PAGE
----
As the months creep by, i find myself increasingly falling victim to a creeping malaise and general apathy towards doing all the day to day tasks that make up my life here in Korea. unfortunately, that has bled over into my blog entry habits and i find myself, for the third week in a row, making an entry 48 hours after the meal has actually gone down. It strange, i still am excited about the project and exert a great deal of my waking hours planning and executing the meals but somehow i get lazy when it comes time to make the entries. i make no excuses, i just beg your indulgence. i will strive to be better. in 27 days, i assure you i will be better, a plane ride and a few weeks with the family should go a long way to re-energizing my flagging willpower. all that aside, here is the weeks meal:
I had a desire to make some Thai influenced food and also, in the interests of economy, using up the catfish i still had in the freezer from the cajun meal a few weeks back. so, the thing that popped to mind first was fish packets, wrapped in banana leaves. but hey, who am i kidding, banana leaves, here on a military base? not bloody likely. ok, says i, fine… the suitable substitute is parchment paper… easy right? well, no, because yet again, here is another item that is widely available in the civilized world that i am unfortunately unable to get. so, i had to settle for foil packing. not a tragedy but i am getting damned sick of resorting to tertiary options. there is nothing like a stint overseas to make you appreciate the vast selection of a modern, well stocked grocery store. on a tangential note, i remember the first weekend that the family was in colorado, after four years in england. my first trip to a large grocery store was a defining moment in my recovery from the culture shock of being away from the states for that long of a period. it was strange to see so much selection in such a compact space. choice is overwhelming at times but it really stands out after you have done without for any period of time.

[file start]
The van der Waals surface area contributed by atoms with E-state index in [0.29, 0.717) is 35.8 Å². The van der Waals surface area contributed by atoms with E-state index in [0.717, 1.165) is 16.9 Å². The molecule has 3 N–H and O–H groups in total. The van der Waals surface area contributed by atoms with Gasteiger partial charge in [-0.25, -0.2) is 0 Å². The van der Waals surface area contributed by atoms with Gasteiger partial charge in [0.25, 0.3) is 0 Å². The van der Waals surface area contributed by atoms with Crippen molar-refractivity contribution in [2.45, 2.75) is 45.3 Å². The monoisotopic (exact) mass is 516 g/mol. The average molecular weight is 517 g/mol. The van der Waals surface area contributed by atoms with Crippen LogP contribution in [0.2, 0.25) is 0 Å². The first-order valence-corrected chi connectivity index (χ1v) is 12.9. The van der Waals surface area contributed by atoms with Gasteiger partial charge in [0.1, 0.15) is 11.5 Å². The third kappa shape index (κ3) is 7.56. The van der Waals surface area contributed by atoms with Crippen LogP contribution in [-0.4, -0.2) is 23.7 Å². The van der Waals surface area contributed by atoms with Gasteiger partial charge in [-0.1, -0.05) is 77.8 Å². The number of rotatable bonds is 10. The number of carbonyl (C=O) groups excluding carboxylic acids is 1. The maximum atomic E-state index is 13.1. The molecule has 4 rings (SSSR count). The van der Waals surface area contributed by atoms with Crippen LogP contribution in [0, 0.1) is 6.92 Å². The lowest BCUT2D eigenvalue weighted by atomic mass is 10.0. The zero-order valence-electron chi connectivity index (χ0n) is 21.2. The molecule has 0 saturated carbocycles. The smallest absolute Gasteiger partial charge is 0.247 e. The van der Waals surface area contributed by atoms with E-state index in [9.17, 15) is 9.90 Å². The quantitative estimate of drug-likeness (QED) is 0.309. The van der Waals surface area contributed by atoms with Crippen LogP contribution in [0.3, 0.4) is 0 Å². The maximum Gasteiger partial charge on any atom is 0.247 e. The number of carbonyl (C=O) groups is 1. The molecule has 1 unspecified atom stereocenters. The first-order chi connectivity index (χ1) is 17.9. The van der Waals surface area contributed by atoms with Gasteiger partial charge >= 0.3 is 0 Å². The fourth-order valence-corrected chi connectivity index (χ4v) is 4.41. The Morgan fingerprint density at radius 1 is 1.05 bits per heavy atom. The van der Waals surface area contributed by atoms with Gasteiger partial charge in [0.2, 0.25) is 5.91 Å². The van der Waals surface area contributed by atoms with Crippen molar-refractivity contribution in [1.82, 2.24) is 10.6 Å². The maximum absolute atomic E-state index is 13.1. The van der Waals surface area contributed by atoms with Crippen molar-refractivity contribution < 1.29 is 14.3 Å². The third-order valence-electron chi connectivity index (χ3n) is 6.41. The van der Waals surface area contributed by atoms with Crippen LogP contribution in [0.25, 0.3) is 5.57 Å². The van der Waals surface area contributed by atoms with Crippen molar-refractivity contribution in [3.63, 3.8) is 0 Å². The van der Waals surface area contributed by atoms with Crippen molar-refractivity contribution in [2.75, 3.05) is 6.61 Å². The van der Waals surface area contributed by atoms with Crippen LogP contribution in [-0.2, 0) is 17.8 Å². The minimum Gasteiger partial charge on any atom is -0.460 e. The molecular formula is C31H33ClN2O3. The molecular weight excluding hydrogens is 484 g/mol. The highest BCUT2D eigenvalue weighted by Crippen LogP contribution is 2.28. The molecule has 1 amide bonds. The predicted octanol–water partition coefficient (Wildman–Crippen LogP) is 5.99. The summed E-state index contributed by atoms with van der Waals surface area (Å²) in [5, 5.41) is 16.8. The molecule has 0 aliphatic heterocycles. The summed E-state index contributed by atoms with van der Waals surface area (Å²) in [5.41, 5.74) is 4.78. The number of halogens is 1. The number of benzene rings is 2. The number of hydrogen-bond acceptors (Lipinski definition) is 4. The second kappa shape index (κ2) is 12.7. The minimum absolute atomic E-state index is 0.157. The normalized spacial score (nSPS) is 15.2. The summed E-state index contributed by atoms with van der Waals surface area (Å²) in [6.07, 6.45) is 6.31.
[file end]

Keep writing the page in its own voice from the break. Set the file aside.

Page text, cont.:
wow, this is meandering a bit from the subject… focus, greg, focus…
ok, fish packets… i came across a recipe that detailed a fish packet marinaded in a basil curry sauce. well, thats a win to start with… i found it at http://thaifood.about.com/od/thairecipes/r/Salmon.htm and while it calls for salmon, cod or other specific fish, my inventory of catfish and liking for its flavor made it a very suitable substitute…
* 2-3 fillets salmon, red snapper, cod, or other fish, preferably fresh, but frozen will work too (SERVES 2-3)
* 1 pkg. banana leaves (if frozen, thaw for at least 1/2 hour) OR 2-4 sheets parchment paper, OR tin foil
* CURRY MARINADE/SAUCE:
* 1 shallot
* 2 cloves garlic
* 1 thumb-size piece galangal (or ginger), sliced
* 2 tsp. ground coriander
* handful of basil leaves
* 2 Tbsp. fish sauce
* 1/2 can good-quality coconut milk